by Rebecca Blackwell Drake
The Civil War Preservation Trust, the largest nonprofit battlefield preservation organization in the United States, recently named the Raymond Battlefield as one of the ten most endangered Civil War battlefields in America. The announcement was made on February 27, 2001 in Washington, D.C.
Present for the news conference was Edwin C. Bearss, former historian for the Vicksburg National Military Park and Chief Historian Emeritus of the National Park Service, and James Lighthizer, president of the Civil War Preservation Trust. For almost four decades, Bearss has been nationally recognized as the foremost historian regarding the Battle of Raymond.
The purpose of the Civil War Preservation Trust is to protect America's endangered Civil War battlefields and to promote appreciation and stewardship of the hallowed grounds through education and heritage tourism. Their goal is to preserve at least 2,000 acres of battlefield land annually through outright purchases, conservation easements and partnerships with federal state, and local governments. Among the sites previously rescued by the organization are parcels at Cross Keys and Brandy Station in Virginia, Mine Creek in Kansas, Ft. Moultrie in South Carolina and Shiloh in Tennessee. To date, the Civil War Preservation Trust has helped to preserve more than sixty sites in sixteen states. The battlefield in Raymond will be one of the new sites that the Preservation Trust hopes to rescue.
The ten battlefields cited by
the Civil War Preservation Trust for receiving help in 2001were: "Allatoona,
Georgia; Brice's Cross Roads, Mississippi; Fort Fisher, North Carolina:
Gettysburg, Pennsylvania; Harpers Ferry, West Virginia: Loudoun Valley,
Virginia; Mansfield, Louisiana; Stones River, Tennessee; The Wilderness,
Virginia; and Raymond, Mississippi. All of the sites were selected based
on geographic location, military significance, and the immediacy of
"Raymond should have been no contest McPherson outnumbered his opponent three to one. However, the battle smoke and thick undergrowth prevented both sides from discovering that Gregg's brigade as woefully outmatched by McPherson's two divisions. "Although McPherson further exacerbated the problem by committing his men piecemeal, eventually Gregg was forced to abandon the field."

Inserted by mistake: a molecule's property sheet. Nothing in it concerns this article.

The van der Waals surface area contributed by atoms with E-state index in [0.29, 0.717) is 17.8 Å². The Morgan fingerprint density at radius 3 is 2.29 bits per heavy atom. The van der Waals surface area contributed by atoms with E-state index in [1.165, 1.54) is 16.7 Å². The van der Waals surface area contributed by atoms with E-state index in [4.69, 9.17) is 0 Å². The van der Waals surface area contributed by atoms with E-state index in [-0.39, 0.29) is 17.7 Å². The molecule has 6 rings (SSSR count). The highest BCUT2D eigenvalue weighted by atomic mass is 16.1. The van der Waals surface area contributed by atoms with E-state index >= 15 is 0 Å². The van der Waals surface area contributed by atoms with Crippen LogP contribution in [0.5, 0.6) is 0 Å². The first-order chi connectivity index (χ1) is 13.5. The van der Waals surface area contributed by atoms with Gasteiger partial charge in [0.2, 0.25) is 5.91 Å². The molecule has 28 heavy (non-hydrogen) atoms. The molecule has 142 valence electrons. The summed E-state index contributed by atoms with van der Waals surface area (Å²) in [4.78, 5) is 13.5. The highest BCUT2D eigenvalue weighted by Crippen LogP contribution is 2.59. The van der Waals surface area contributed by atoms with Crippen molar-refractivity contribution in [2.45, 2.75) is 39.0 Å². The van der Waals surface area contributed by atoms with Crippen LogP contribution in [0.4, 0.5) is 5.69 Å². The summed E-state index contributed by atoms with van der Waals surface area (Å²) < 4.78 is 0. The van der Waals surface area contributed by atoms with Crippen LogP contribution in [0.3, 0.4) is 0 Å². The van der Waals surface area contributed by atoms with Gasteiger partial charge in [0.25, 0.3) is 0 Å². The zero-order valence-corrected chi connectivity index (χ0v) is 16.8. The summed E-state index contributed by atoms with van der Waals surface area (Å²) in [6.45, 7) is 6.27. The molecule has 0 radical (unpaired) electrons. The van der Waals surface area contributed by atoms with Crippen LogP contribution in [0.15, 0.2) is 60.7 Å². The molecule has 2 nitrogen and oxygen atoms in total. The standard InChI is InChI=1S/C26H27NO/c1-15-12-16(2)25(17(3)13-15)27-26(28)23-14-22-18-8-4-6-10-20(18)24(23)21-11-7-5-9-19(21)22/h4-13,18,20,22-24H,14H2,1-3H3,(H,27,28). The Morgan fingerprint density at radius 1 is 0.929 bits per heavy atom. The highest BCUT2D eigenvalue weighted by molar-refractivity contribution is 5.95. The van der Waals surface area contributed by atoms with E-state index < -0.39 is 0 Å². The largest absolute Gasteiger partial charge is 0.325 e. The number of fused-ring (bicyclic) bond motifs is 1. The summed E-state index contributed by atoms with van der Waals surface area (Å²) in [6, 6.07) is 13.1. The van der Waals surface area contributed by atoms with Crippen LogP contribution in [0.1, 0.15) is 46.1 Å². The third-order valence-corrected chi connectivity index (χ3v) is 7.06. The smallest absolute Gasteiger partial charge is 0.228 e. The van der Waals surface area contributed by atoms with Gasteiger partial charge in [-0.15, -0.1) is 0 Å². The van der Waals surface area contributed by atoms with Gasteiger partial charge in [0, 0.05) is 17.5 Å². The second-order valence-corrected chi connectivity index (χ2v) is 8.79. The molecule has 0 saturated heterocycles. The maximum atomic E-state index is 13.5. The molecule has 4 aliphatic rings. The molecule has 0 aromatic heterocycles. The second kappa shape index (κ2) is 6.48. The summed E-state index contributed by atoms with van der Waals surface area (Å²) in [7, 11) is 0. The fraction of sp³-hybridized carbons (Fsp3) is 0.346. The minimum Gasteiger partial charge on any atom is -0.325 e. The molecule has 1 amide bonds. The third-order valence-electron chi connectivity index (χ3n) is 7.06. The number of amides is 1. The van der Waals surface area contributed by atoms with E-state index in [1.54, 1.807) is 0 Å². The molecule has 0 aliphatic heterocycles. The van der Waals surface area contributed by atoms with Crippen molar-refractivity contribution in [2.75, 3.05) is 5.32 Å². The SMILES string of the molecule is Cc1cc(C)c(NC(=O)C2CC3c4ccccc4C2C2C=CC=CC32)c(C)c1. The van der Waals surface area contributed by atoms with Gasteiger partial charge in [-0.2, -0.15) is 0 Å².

Both armies sustained considerable losses. General McPherson reported 442 casualties, including seven officers killed while General Gregg reported 514 casualties, including five officers killed. Following the Battle of Raymond, the new Hinds County Courthouse in Raymond was turned into a hospital to treat the Confederate wounded.
Reporting the current status of the Raymond Civil War battlefield, the Civil War Preservation Trust stated, "Only 40 acres of the 4,024-acre site are protected, CWSAC classifies Raymond as a Priority I, Class B battlefield. Development pressure along Highway 18 (the wartime Utica Road) emanating from nearby Jackson is the principal threat to this site.
In 1998, Friends of Raymond, a non-profit organization whose goal is historic preservation, purchased 40 of the 4,024 acres of Raymond's battlefield and has been diligently working to preserve this site. Through the help of citizens of Raymond and those interested in promoting historic preservation and tourism, portions of the Raymond battlefield will be presented. In future years, Friends of Raymond, with the help of organizations such as the Civil War Preservation Trust, hopes to purchase even more acreage of the historic battlefield. The acquisition will not only preserve Raymond's Civil War history but boost national tourism as well.
Mayor Isla Tullos commented on the preservation efforts toward the Raymond battlefield stating, "Mississippi's history cannot be replaced but only lost or ignored. As Raymond is the most endangered battlefield along the Vicksburg Campaign Trail, preservation now would be a loud statement that history matters to Mississippians. The rich Civil War history of this state can and should be an engine of economic prosperity for all Mississippians. Civil War history and tourism are natural partners."
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